Reporting

Reporting to the NZ Police Financial Intelligence Unit

Reporting suspicious activities and transactions

Data from the NZ Police Financial Intelligence Unit (FIU) show that the reporting entities we supervise submitted more than a third of all SARs received in the 12 months ending 30 June 2020. That indicates an increase in reporting from Department -supervised entities compared to the previous year.

Note that the Reserve Bank of New Zealand – rather than the Department – supervises banks, which carry out the highest volume of financial transactions.

For the reporting entities we supervise to make up such a high percentage of SARs shows that many are positively engaged in monitoring and reporting suspicious requests or transactions, helping detect criminal activity and preventing harm to our communities.

However, FIU data also shows that many Department supervised reporting entities, mostly law firms, accountants and real estate agents, are not registered for goAML with the FIU. We expect that all reporting entities register for goAML so they are able to report SARs and PTRs within the required timeframe.

If your business is not registered for goAML please visit the FIU website. The FIU may also be contacted at FIU.Compliance@police.govt.nz.

A residence area from an aerial view A residence area from an aerial view

Why reporting suspicious activity is important

FIU SAR Guideline

A key purpose of an AML/CFT programme is to detect money laundering and terrorism financing. The FIU relies on reporting entities to detect and report suspicious activity. A SAR should be submitted using the goAML tool.

A reporting entity must submit a SAR where there are objectively reasonable grounds to suspect a transaction or proposed transaction, a service or proposed service, is, or may be, relevant to the investigation or prosecution of criminal activity. The full definition of suspicious activity is found under section 39A of the Act.

The FIU analyses the SAR information and it may be used for criminal investigations and national security measures. SARs provide crucial information to assist the New Zealand Police and its partner agencies to investigate financial crime.

SARs are confidential. If a reporting entity submits a SAR about a customer or person, that person will not find out. This is to keep reporting entity staff safe and to ensure that any criminal investigations or security matters are not impeded.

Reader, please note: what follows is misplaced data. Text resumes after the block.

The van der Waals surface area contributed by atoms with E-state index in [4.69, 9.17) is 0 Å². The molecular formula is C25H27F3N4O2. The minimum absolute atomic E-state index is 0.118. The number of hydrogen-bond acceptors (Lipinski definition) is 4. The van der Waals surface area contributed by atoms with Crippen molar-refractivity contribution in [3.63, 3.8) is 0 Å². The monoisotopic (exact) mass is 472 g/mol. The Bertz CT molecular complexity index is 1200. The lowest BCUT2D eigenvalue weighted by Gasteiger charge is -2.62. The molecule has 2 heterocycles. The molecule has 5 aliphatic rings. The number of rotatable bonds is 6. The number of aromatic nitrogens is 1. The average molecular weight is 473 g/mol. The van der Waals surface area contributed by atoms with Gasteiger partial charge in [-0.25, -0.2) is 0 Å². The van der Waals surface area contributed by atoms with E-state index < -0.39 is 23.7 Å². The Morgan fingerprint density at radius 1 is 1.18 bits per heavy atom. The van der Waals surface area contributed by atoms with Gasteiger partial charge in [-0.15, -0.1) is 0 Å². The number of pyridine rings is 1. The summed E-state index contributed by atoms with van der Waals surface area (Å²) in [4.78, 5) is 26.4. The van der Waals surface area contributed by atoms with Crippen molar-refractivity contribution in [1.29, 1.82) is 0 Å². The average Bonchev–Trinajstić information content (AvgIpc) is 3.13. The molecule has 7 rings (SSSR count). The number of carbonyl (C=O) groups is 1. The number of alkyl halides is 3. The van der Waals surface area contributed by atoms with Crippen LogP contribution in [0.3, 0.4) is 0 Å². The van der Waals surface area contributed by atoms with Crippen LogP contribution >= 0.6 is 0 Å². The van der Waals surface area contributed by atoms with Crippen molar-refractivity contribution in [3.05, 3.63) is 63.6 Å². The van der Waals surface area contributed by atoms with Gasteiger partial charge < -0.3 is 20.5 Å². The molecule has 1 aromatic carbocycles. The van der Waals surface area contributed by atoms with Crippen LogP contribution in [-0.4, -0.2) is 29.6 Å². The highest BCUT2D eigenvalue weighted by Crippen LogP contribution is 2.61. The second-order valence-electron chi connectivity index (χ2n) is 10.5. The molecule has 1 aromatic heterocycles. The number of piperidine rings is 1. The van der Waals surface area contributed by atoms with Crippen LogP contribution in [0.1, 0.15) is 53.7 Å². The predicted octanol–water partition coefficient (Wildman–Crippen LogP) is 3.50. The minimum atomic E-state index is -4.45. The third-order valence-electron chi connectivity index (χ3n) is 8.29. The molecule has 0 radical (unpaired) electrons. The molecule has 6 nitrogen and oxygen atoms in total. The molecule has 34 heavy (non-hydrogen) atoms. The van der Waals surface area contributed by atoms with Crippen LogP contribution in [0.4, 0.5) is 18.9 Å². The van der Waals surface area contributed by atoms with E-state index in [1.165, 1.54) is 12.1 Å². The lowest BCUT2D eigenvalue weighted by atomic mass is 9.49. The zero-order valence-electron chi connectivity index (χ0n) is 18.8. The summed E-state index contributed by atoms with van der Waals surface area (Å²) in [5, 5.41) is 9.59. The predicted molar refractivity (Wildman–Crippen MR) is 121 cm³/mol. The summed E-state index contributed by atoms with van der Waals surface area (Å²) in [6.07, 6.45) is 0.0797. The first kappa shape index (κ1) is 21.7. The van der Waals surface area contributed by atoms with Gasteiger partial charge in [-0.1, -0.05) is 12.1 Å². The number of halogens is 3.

To disclose information about a SAR, or the existence of a SAR, to a person that is the subject of it is known as “tipping-off”. This is a serious offence under the AML/CFT Act.

Suspicious activity reports by year

In the last reporting year DIA reporting entities submitted 4,589 suspicious activity reports out of the 12,899 total.
SARs Transaction based Activity based
2018-2019 - All reporting entities total 11,658 495
2019-2020 - All reporting entities total 12,899 618
2018-2019 - DIA reporting entities 3,916 221
2019-2020 - DIA reporting entities 4,589 421
2018-2019 % (of all reports) submitted by DIA reporting entities 34% 45%
2019-2020 % (of all reports) submitted by DIA reporting entities 36% 68%

Reporting prescribed transactions

A reporting entity must submit a PTR to the FIU for any large physical cash transaction of NZ$10,000 and over, and for any international wire transfer of NZ$1,000 and over (where it is an ordering or beneficiary institution in New Zealand).

A PTR must be submitted to the FIU through goAML within 10 days of the transaction.

PTRs help to build an intelligence picture across the entire financial system. In addition to SARs, PTRs add further transparency to the financial system by making certain ML/TF typologies even more difficult to hide, as well as improving the detection of organised crime, fraud and tax evasion.

Reporting to the Supervisor

All reporting entities supervised by the Department must complete an annual report of their risk assessment and AML/CFT programme. A reporting entity should use its annual AML/CFT report as a way to review and update the status of its risk assessment and AML/CFT programme.

The annual AML/CFT report helps the Department to understand how reporting entities meet their AML/CFT obligations, how they assess and mitigate their risk of ML/TF and how they manage their financial activities.

This year was the second year of reporting entities submitting their Annual AML/CFT report through AML Online. AML Online is a secure platform for reporting entities to engage with the Department online.

The following chart shows the proportion of reporting entities by sector who submitted their annual AML/CFT report on-time.

Proportion of supervised entities who submitted an annual report on-time
A coloured bar chart which shows the proportion of DIA reporting entities by sector who submitted their annual report on time. The sector who had the most reporting entities submit on time was the real estate sector with 79% of reports submitted on time. The sectors who had the least reporting entities submit on time were the VASP and accountancy sectors with 70% of reports submitted on time. A coloured bar chart which shows the proportion of DIA reporting entities by sector who submitted their annual report on time. The sector who had the most reporting entities submit on time was the real estate sector with 79% of reports submitted on time. The sectors who had the least reporting entities submit on time were the VASP and accountancy sectors with 70% of reports submitted on time. A coloured bar chart which shows the proportion of DIA reporting entities by sector who submitted their annual report on time. The sector who had the most reporting entities submit on time was the real estate sector with 79% of reports submitted on time. The sectors who had the least reporting entities submit on time were the VASP and accountancy sectors with 70% of reports submitted on time.